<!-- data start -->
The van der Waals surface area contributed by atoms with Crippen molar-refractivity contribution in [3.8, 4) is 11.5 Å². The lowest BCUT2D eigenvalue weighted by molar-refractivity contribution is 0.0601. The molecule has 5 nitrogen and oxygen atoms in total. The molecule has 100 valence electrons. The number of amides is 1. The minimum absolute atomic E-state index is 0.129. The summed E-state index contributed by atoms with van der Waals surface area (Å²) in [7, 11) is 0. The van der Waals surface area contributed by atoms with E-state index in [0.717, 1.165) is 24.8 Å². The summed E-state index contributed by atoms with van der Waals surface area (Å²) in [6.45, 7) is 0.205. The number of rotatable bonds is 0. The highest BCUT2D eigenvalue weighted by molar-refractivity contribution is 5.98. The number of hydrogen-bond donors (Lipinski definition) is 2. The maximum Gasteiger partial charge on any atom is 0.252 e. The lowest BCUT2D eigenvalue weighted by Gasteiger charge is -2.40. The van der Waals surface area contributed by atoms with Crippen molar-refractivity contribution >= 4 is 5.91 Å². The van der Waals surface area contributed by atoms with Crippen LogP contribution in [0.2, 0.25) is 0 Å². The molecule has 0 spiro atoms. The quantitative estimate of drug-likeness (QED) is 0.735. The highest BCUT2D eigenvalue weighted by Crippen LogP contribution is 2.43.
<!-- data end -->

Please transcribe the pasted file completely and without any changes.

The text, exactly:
The van der Waals surface area contributed by atoms with Crippen molar-refractivity contribution in [3.8, 4) is 11.5 Å². The lowest BCUT2D eigenvalue weighted by molar-refractivity contribution is 0.0601. The molecule has 5 nitrogen and oxygen atoms in total. The molecule has 100 valence electrons. The number of amides is 1. The minimum absolute atomic E-state index is 0.129. The summed E-state index contributed by atoms with van der Waals surface area (Å²) in [7, 11) is 0. The van der Waals surface area contributed by atoms with E-state index in [0.717, 1.165) is 24.8 Å². The summed E-state index contributed by atoms with van der Waals surface area (Å²) in [6.45, 7) is 0.205. The number of rotatable bonds is 0. The highest BCUT2D eigenvalue weighted by molar-refractivity contribution is 5.98. The number of hydrogen-bond donors (Lipinski definition) is 2. The maximum Gasteiger partial charge on any atom is 0.252 e. The lowest BCUT2D eigenvalue weighted by Gasteiger charge is -2.40. The van der Waals surface area contributed by atoms with Crippen molar-refractivity contribution >= 4 is 5.91 Å². The van der Waals surface area contributed by atoms with Crippen LogP contribution in [0.2, 0.25) is 0 Å². The molecule has 0 spiro atoms. The quantitative estimate of drug-likeness (QED) is 0.735. The highest BCUT2D eigenvalue weighted by Crippen LogP contribution is 2.43.